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    Issues unsettled, but special session still likely next week

    By LUCY MORGAN, Times Tallahassee Bureau Chief

    © St. Petersburg Times
    published April 23, 2002


    TALLAHASSEE -- Gov. Jeb Bush said Monday he still plans to call legislators back in special session next week but is still trying to work out an agreement on three contentious issues.

    Weeks of negotiations have brought the House and Senate close to an agreement on the state's $50-billion budget and consensus on rewriting the education laws, Bush said.

    It's been harder to reach agreement on a bill to reorganize the way the state regulates banking and insurance. Some lawmakers want the issue to be considered separately in November when a new Legislature meets for the first time.

    Bush said he envisions a session that would begin around April 29 and end around May 10, leaving time for lawmakers to take up redistricting if necessary. The Florida Supreme Court has until May 8 to determine whether legislative maps for new House and Senate districts are acceptable. If the court rejects the maps, lawmakers have to start over in a special session.

    Bush said he might add some issues to the agenda, but only if they are not controversial.

    The House has scheduled budget meetings beginning Monday. Senate Majority Leader Jim King said he expects committees to begin meeting early next week.

    Lawmakers who hope to return next year are eager to get their work done, King said. "People at home just don't understand what we are doing," he said. "Those that will be left standing after the term-limited people leave want this to come to a conclusion."

    Meanwhile, the competing bills defining the duties of the state's new chief financial officer are causing some furious campaign activity pitting Republican against Republican.

    The House wants the elected officer to be one step removed from regulatory decisions. The Senate supports a plan that leaves the elected official more directly in control.

    Republican Comptroller Bob Milligan, who supports the House proposal, has grown so disgusted with the Legislature's failure to insulate regulators from campaign contributions that he has announced he'll run for the office. That would set up a confrontation with fellow Republican Tom Gallagher, the insurance commissioner.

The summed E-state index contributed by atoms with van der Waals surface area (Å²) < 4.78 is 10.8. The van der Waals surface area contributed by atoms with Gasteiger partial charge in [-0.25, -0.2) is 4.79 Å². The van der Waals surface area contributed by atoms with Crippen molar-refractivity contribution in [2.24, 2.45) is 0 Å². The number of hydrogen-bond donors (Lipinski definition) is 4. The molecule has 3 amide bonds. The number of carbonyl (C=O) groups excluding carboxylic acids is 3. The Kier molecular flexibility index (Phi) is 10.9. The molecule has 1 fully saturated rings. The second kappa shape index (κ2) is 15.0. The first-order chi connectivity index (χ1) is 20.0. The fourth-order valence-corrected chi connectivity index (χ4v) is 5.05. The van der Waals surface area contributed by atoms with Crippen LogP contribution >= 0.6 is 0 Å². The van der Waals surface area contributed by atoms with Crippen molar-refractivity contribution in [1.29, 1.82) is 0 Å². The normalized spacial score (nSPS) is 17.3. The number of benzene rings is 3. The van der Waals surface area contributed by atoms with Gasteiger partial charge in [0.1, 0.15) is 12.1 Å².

Republican Party officials are trying to persuade Milligan to run for Congress instead. Milligan has said he's not interested in Congress.

    The new regulatory structure is needed because voters in 1998 combined the jobs Milligan and Gallagher have into a single Cabinet office. Some Republican House members are eyeing Senate seats held by Republican senators who support the Senate bill.

    Rep. JD Alexander, R-Lake Wales, said Monday he is considering running against his friend, Sen. John Laurent, R-Bartow. Alexander is the prime sponsor of the CFO bill in the House and has been at odds with Sen. Jack Latvala, R-Palm Harbor, sponsor of the Senate version.

    "A few folks have talked to me and I've had strong support from some Republicans in the area," Alexander said. "I wouldn't make the decision lightly. But it could be the outcome, not just over the CFO bill, but a whole series of issues."

    Some other Republican House members have been conducting opinion polls in races involving Sen. Charlie Clary, R-Destin, and Sen. Harold Futch, R-Indiatlantic, Alexander said.

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    From the Times state desk